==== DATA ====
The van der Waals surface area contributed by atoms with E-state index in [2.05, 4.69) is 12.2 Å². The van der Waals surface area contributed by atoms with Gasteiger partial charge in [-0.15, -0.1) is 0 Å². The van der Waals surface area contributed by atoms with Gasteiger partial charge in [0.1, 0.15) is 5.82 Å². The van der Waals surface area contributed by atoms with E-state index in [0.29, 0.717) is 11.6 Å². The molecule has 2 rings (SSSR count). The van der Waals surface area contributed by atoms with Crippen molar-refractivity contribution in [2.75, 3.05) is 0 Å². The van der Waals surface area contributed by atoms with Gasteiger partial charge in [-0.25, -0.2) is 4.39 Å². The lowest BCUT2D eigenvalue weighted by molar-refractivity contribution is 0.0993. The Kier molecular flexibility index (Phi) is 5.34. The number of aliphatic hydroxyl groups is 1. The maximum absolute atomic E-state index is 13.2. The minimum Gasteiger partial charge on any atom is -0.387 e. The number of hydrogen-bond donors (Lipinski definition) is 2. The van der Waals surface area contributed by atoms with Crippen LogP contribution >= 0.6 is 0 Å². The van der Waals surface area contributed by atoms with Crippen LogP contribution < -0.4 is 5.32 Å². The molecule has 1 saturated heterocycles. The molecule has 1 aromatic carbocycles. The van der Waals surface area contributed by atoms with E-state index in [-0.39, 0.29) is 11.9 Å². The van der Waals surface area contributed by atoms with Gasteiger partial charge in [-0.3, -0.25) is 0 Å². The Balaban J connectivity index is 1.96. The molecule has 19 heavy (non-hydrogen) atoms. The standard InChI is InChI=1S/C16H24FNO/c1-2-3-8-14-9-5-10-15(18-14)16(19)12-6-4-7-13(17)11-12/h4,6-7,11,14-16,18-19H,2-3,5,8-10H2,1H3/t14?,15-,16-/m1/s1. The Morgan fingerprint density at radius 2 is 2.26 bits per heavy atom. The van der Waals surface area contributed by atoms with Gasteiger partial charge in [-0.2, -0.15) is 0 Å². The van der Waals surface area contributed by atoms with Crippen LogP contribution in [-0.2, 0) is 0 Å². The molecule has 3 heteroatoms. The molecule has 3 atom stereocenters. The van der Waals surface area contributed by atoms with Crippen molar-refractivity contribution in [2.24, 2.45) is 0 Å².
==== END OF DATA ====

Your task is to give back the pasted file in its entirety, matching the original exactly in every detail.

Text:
The van der Waals surface area contributed by atoms with E-state index in [2.05, 4.69) is 12.2 Å². The van der Waals surface area contributed by atoms with Gasteiger partial charge in [-0.15, -0.1) is 0 Å². The van der Waals surface area contributed by atoms with Gasteiger partial charge in [0.1, 0.15) is 5.82 Å². The van der Waals surface area contributed by atoms with E-state index in [0.29, 0.717) is 11.6 Å². The molecule has 2 rings (SSSR count). The van der Waals surface area contributed by atoms with Crippen molar-refractivity contribution in [2.75, 3.05) is 0 Å². The van der Waals surface area contributed by atoms with Gasteiger partial charge in [-0.25, -0.2) is 4.39 Å². The lowest BCUT2D eigenvalue weighted by molar-refractivity contribution is 0.0993. The Kier molecular flexibility index (Phi) is 5.34. The number of aliphatic hydroxyl groups is 1. The maximum absolute atomic E-state index is 13.2. The minimum Gasteiger partial charge on any atom is -0.387 e. The number of hydrogen-bond donors (Lipinski definition) is 2. The van der Waals surface area contributed by atoms with Crippen LogP contribution >= 0.6 is 0 Å². The van der Waals surface area contributed by atoms with Crippen LogP contribution < -0.4 is 5.32 Å². The molecule has 1 saturated heterocycles. The molecule has 1 aromatic carbocycles. The van der Waals surface area contributed by atoms with E-state index in [-0.39, 0.29) is 11.9 Å². The van der Waals surface area contributed by atoms with Gasteiger partial charge in [-0.3, -0.25) is 0 Å². The Balaban J connectivity index is 1.96. The molecule has 19 heavy (non-hydrogen) atoms. The standard InChI is InChI=1S/C16H24FNO/c1-2-3-8-14-9-5-10-15(18-14)16(19)12-6-4-7-13(17)11-12/h4,6-7,11,14-16,18-19H,2-3,5,8-10H2,1H3/t14?,15-,16-/m1/s1. The Morgan fingerprint density at radius 2 is 2.26 bits per heavy atom. The van der Waals surface area contributed by atoms with Gasteiger partial charge in [-0.2, -0.15) is 0 Å². The van der Waals surface area contributed by atoms with Crippen LogP contribution in [-0.2, 0) is 0 Å². The molecule has 3 heteroatoms. The molecule has 3 atom stereocenters. The van der Waals surface area contributed by atoms with Crippen molar-refractivity contribution in [2.24, 2.45) is 0 Å².